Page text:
Just when the "responsibility to protect" doctrine seemed to have become irretrievably tainted at the United Nations, the Security Council at last lived up to its duty to prevent mass atrocities. For the second time in three weeks, the council accomplished the politically impossible, first referring Libya to the International Criminal Court, then, yesterday, authorizing military force to protect civilians from Muammar al-Qaddafi's wrath.
What accounts for this remarkable turn of events? In part, it was the perfect villain: Qaddafi's over-the-top threats to "show no mercy" to the people of Benghazi, along with his regional meddling and megalomaniac ideas, left him few friends or defenders.
The Arab League also played an essential role by easing its usual opposition to Security Council action against its members. The league had watched silently as Sudan's Omar al-Bashir committed crimes against humanity in Darfur -- or, less recently, as Iraq's Saddam Hussein massacred Shia and Kurds, and Syria's Hafez al-Asad destroyed the town of Hama. But the league apparently sensed the winds of change wafting through the Middle East and North Africa, and felt compelled to respond. The Egyptian presidential aspirations of the leagues' secretary-general, Amr Moussa, certainly helped as well.
And of course there were the people taking to the streets throughout the region, risking their freedom and lives for the ideals of democracy and human rights that autocratic leaders had denied them for so long. Those ideals were precisely the ones practiced at home by India, Brazil, and South Africa -- emerging powers all currently on the Security Council that either supported or tacitly acquiesced in the council's action. The power of these ideas prevailed over the anti-imperialism that, anachronistically but persistently, has played a major role in these governments' foreign policies. Even Russia and China did not want to be left behind.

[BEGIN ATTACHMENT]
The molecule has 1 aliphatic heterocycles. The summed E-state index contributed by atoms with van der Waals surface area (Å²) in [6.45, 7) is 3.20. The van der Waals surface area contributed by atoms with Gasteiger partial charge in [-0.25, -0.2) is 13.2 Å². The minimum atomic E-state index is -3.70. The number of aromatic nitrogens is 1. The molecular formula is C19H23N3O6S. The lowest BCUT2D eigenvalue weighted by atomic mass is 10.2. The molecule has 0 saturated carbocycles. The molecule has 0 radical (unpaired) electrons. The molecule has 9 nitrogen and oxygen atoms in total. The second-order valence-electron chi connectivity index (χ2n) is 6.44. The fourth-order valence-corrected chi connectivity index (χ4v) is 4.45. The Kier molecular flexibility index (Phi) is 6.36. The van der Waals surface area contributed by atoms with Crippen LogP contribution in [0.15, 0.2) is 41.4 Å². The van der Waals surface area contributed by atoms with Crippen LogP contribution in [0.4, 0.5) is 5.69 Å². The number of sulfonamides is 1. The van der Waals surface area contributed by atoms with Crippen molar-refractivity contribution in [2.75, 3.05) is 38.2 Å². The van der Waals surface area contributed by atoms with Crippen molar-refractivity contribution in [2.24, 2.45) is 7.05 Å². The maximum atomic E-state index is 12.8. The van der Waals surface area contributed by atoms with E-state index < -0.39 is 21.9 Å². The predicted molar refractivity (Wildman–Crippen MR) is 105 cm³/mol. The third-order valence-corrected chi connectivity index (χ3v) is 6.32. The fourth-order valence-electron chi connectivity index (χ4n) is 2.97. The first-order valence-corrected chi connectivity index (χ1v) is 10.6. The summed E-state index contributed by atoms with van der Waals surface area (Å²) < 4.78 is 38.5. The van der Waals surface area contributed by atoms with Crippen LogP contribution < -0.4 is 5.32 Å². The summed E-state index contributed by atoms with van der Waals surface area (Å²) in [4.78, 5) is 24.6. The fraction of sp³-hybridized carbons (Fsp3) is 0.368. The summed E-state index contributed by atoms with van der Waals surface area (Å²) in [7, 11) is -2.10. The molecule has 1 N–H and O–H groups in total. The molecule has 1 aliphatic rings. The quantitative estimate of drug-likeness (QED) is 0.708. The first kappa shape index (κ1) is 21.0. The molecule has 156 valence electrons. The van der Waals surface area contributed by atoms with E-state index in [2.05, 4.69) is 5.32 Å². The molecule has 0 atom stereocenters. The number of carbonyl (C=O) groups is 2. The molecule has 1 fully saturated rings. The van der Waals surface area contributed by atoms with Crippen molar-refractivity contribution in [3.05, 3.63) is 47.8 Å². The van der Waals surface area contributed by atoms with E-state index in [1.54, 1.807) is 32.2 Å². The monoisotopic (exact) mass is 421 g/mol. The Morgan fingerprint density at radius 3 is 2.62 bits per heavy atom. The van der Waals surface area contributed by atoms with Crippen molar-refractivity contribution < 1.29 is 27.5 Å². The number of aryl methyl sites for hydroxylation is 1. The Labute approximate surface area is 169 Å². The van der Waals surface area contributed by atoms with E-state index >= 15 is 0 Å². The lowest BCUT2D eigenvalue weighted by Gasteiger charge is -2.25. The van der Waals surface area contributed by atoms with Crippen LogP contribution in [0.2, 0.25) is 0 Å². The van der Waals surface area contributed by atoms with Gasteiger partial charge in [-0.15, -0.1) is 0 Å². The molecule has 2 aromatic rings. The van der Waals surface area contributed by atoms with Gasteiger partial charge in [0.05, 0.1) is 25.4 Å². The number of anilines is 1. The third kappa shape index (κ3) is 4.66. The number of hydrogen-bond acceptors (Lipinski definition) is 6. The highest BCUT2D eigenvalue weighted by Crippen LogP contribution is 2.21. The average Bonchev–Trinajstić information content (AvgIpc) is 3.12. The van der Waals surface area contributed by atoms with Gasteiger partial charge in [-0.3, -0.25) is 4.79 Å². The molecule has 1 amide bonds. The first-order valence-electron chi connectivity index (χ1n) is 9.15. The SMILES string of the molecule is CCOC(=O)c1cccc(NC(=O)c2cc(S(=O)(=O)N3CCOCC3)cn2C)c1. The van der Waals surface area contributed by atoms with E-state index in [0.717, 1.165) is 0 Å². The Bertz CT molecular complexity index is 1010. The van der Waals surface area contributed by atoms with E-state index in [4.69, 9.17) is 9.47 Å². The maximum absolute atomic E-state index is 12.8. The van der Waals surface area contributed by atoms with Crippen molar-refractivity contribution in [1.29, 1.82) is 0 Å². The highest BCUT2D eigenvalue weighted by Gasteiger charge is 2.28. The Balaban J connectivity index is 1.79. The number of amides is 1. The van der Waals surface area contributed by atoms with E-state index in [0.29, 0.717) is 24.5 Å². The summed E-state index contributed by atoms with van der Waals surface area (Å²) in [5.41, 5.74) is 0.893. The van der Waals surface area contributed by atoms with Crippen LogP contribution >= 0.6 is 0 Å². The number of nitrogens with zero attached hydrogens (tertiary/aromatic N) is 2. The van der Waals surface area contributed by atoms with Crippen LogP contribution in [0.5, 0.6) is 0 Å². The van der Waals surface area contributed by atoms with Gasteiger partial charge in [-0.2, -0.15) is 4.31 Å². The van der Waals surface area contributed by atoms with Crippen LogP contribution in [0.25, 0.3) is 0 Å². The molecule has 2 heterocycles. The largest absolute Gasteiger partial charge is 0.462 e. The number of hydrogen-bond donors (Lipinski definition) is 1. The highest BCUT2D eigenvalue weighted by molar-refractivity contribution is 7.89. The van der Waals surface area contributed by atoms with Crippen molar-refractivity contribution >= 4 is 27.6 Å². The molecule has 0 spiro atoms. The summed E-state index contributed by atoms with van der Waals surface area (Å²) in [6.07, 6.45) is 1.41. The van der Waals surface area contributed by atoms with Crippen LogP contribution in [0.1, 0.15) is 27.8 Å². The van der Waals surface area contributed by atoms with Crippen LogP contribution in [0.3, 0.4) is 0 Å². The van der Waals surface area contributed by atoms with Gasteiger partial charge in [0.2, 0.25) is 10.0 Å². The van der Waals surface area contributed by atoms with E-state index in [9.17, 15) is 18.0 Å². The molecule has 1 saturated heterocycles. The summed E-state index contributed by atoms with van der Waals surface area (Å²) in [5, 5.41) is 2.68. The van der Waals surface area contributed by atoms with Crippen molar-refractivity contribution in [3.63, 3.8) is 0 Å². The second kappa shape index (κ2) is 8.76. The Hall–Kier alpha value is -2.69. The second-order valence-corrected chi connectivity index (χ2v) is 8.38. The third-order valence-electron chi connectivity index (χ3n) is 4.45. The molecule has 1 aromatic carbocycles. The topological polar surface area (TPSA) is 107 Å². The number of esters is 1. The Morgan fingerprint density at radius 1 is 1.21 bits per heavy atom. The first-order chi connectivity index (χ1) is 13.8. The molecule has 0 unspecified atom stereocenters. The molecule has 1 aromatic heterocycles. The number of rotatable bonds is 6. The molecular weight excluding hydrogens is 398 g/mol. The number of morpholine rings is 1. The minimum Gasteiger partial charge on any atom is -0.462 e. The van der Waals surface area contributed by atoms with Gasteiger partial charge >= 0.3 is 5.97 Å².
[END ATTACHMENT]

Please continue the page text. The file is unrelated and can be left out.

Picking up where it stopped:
The challenge now is not only to translate this remarkable Security Council consensus into effective protection for Libyans. It is to extend the human rights principles embraced for Libya to other people in need. The atrocities unfolding in the Ivory Coast demand just as much attention. Other people of the Middle East and North Africa are seeing their hopes for democracy quashed by authoritarian leaders. The people of Burma and Sri Lanka have endured massive war crimes with no justice. Can the Security Council respond to their plight as well? Can it begin to recognize that a leader's atrocities against his own people are a global concern, not an internal affair? No one believes these steps will be easy, but the task before us is to translate the Security Council's principled reaction to Libya into a broader doctrine of genuine protection for people facing mass atrocities.
Foreign Policy's team of international experts debate whether Washington, London, and Paris were right to step in.